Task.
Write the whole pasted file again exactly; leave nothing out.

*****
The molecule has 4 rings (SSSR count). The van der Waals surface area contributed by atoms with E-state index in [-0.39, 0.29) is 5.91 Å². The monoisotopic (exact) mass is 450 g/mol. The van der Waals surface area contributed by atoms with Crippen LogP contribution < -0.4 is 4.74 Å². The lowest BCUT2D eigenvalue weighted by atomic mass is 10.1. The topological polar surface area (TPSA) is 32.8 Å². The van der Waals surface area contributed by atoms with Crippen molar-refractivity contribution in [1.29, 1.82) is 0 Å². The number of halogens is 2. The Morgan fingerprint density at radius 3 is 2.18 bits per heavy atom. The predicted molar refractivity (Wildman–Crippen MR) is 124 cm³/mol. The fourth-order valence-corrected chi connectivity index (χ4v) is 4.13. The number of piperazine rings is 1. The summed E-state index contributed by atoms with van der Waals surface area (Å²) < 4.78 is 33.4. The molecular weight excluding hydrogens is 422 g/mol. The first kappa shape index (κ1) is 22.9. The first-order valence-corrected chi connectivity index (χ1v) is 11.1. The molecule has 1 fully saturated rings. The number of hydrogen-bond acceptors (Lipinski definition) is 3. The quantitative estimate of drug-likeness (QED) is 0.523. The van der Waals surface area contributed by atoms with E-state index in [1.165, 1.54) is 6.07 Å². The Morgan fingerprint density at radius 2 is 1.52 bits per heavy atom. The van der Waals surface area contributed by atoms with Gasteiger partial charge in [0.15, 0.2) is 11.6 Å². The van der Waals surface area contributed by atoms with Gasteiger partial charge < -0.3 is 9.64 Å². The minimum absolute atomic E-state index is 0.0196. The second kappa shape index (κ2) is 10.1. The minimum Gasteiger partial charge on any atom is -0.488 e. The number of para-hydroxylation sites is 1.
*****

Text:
The molecule has 4 rings (SSSR count). The van der Waals surface area contributed by atoms with E-state index in [-0.39, 0.29) is 5.91 Å². The monoisotopic (exact) mass is 450 g/mol. The van der Waals surface area contributed by atoms with Crippen LogP contribution < -0.4 is 4.74 Å². The lowest BCUT2D eigenvalue weighted by atomic mass is 10.1. The topological polar surface area (TPSA) is 32.8 Å². The van der Waals surface area contributed by atoms with Crippen molar-refractivity contribution in [1.29, 1.82) is 0 Å². The number of halogens is 2. The Morgan fingerprint density at radius 3 is 2.18 bits per heavy atom. The predicted molar refractivity (Wildman–Crippen MR) is 124 cm³/mol. The fourth-order valence-corrected chi connectivity index (χ4v) is 4.13. The number of piperazine rings is 1. The summed E-state index contributed by atoms with van der Waals surface area (Å²) < 4.78 is 33.4. The molecular weight excluding hydrogens is 422 g/mol. The first kappa shape index (κ1) is 22.9. The first-order valence-corrected chi connectivity index (χ1v) is 11.1. The molecule has 1 fully saturated rings. The number of hydrogen-bond acceptors (Lipinski definition) is 3. The quantitative estimate of drug-likeness (QED) is 0.523. The van der Waals surface area contributed by atoms with E-state index in [1.165, 1.54) is 6.07 Å². The Morgan fingerprint density at radius 2 is 1.52 bits per heavy atom. The van der Waals surface area contributed by atoms with Gasteiger partial charge in [0.15, 0.2) is 11.6 Å². The van der Waals surface area contributed by atoms with Gasteiger partial charge < -0.3 is 9.64 Å². The minimum absolute atomic E-state index is 0.0196. The second kappa shape index (κ2) is 10.1. The minimum Gasteiger partial charge on any atom is -0.488 e. The number of para-hydroxylation sites is 1.